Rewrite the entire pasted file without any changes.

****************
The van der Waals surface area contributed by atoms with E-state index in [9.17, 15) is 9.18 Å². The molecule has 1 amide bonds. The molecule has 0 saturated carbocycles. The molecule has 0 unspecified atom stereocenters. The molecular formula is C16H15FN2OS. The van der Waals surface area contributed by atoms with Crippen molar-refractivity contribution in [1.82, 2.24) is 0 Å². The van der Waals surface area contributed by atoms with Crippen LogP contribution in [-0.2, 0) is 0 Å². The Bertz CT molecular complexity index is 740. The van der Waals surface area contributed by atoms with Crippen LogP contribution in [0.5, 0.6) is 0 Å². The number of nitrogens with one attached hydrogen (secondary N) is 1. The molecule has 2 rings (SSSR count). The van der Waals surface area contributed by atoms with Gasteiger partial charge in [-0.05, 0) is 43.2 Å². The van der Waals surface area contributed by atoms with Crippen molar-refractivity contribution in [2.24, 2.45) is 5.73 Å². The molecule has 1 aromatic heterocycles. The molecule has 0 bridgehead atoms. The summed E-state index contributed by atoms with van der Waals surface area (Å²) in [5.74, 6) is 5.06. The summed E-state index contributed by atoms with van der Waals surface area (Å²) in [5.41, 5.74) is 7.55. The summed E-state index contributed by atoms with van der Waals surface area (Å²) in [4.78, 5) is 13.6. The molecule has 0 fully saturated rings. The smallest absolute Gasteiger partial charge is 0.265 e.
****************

The van der Waals surface area contributed by atoms with E-state index in [9.17, 15) is 9.18 Å². The molecule has 1 amide bonds. The molecule has 0 saturated carbocycles. The molecule has 0 unspecified atom stereocenters. The molecular formula is C16H15FN2OS. The van der Waals surface area contributed by atoms with Crippen molar-refractivity contribution in [1.82, 2.24) is 0 Å². The van der Waals surface area contributed by atoms with Crippen LogP contribution in [-0.2, 0) is 0 Å². The Bertz CT molecular complexity index is 740. The van der Waals surface area contributed by atoms with Crippen LogP contribution in [0.5, 0.6) is 0 Å². The number of nitrogens with one attached hydrogen (secondary N) is 1. The molecule has 2 rings (SSSR count). The van der Waals surface area contributed by atoms with Gasteiger partial charge in [-0.05, 0) is 43.2 Å². The van der Waals surface area contributed by atoms with Crippen molar-refractivity contribution in [2.24, 2.45) is 5.73 Å². The molecule has 1 aromatic heterocycles. The molecule has 0 bridgehead atoms. The summed E-state index contributed by atoms with van der Waals surface area (Å²) in [5.74, 6) is 5.06. The summed E-state index contributed by atoms with van der Waals surface area (Å²) in [5.41, 5.74) is 7.55. The summed E-state index contributed by atoms with van der Waals surface area (Å²) in [4.78, 5) is 13.6. The molecule has 0 fully saturated rings. The smallest absolute Gasteiger partial charge is 0.265 e.